1. Forum
  2. >
  3. Topic: Finnish
  4. >
  5. "Where is the soda pop?"

"Where is the soda pop?"

Translation:Missä limonadi on?

June 24, 2020



My finnish friends said "Missä on limonadi?" Should be fine too. Or is it to unformal/slang like?


I've seen a similar question asked in an earlier lesson. And if I understood correctly, this is the difference:

When you place the "on" after "limonadi" you're asking for a specific soda. "Where can I find THE soda". Maybe your friend told you to grab a soda from the kitchen, but you can't find any.

When you place "on" before "limonadi" it sounds more general, like "where can I find soda". Perhaps you're in a store wanting to buy soda and you ask a shopworker.


Limsa is what people usually call it. Limonadi... I guess some old people call it that.


"Limonadi" is also what's written on every package, never "limsa"


"virvoitusjuoma" is also written on package


Limu and limppari are also fairly common colloquial forms (although the latter sounds terrible).


Maybe that's slightly regional too? Or just with which one one has grown up. I personally always use "limppari" but "limu" or "limsa" sound somewhat too childlike, even, for me. I also never say "limonadi" because it sounds too formal, or maybe it's just my dialct (Savo) where we like to get rid of the letter d whenever possible - that's why I sometimes might playfully say "limonaati" :D

  • 2266

So, what is the difference between 'limonadi' and 'limsa?'


Limonadi is formal, limsa is what you would use in everyday speech.

  • 2266

So, there is no difference between real lemonade (the drink that contains water, lemon juice and some sweetener but no CO2) and some random soda/pop drink that may or may not contain any lemon flavor (that is always carbonated)?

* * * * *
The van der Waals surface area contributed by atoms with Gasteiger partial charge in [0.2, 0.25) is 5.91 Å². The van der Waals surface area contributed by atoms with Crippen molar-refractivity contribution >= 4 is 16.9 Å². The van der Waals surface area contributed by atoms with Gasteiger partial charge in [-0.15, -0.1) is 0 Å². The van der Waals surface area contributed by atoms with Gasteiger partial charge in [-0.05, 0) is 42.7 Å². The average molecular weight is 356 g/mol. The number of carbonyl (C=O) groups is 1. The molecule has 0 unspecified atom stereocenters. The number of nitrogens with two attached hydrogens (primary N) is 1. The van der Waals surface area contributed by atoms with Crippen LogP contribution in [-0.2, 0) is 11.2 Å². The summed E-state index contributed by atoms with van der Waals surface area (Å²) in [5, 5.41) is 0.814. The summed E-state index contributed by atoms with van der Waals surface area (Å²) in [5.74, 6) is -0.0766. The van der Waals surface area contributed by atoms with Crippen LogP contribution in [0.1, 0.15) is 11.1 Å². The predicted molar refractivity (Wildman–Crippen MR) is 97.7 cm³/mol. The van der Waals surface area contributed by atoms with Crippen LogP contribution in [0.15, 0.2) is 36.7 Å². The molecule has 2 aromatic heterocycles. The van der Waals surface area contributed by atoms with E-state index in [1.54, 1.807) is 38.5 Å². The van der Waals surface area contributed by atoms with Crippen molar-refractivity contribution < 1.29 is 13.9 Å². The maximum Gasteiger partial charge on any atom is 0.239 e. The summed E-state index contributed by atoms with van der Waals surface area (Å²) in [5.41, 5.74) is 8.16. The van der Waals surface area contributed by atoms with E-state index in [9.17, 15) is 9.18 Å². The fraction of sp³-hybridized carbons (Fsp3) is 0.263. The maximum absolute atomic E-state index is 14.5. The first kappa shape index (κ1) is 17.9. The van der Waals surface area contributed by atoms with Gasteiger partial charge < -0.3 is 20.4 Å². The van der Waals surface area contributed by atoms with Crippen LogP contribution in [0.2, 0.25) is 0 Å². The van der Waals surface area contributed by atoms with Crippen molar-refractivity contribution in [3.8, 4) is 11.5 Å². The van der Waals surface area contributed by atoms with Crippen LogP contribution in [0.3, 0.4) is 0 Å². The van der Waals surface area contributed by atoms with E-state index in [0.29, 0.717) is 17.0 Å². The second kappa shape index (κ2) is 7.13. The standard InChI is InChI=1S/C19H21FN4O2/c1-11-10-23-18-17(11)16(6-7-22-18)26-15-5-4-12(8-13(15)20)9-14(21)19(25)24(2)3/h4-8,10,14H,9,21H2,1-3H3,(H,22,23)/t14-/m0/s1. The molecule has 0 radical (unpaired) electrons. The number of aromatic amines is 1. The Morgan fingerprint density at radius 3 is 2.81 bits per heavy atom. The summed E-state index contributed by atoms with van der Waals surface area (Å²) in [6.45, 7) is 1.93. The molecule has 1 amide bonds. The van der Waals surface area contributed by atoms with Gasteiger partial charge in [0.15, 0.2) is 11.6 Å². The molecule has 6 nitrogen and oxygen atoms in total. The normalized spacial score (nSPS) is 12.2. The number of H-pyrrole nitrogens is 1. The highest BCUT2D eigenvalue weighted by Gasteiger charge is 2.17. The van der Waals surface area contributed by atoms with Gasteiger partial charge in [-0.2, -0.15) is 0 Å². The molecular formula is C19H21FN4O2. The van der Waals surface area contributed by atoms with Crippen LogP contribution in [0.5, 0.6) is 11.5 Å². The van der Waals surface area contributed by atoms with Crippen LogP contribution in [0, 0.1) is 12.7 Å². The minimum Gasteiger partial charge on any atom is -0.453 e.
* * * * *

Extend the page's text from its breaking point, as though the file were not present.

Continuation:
To be honest, I have never seen "lemonade" in Finland, it's more like something from the American movies! I don't know if some people here actually drink that ever but at least I have never stumbled upon that anywhere :)

But we do have different juices, the word is "mehu" - "tuoremehu" for fresh juice (tuore=fresh) you can drink with or without water and usually doesn't contain added sugar; and "sekamehu" (sekoittaa=to mix) which you mix with water and it often contains lots of added sugar too - maybe there's some that comes with lemon flavour, too. Juices normally are not carbonated.

  • 2266

I see. I should have checked the etymology of the word first! It does come from the French limonade which is a carbonated drink... It looks like the Americans and few other places took the fizz out of the drink but the Brittish kept it! Thank you kindly for your explanations!


What is the difference between missä limonadi on and missä on limonadi??


here we go again - I put limonadia (as it seemed to be uncertain how much) but it was given as wrong. Any help appreciated as I keep getting it wrong when to add an a


'limonadi' is the subject of the sentence, and the English sentence contains 'the', which makes it a specific soda (for example mentioned before), not (an undefined amount of) soda in general.


"on" can be placed both before and after "limonadi"

Learn Finnish in just 5 minutes a day. For free.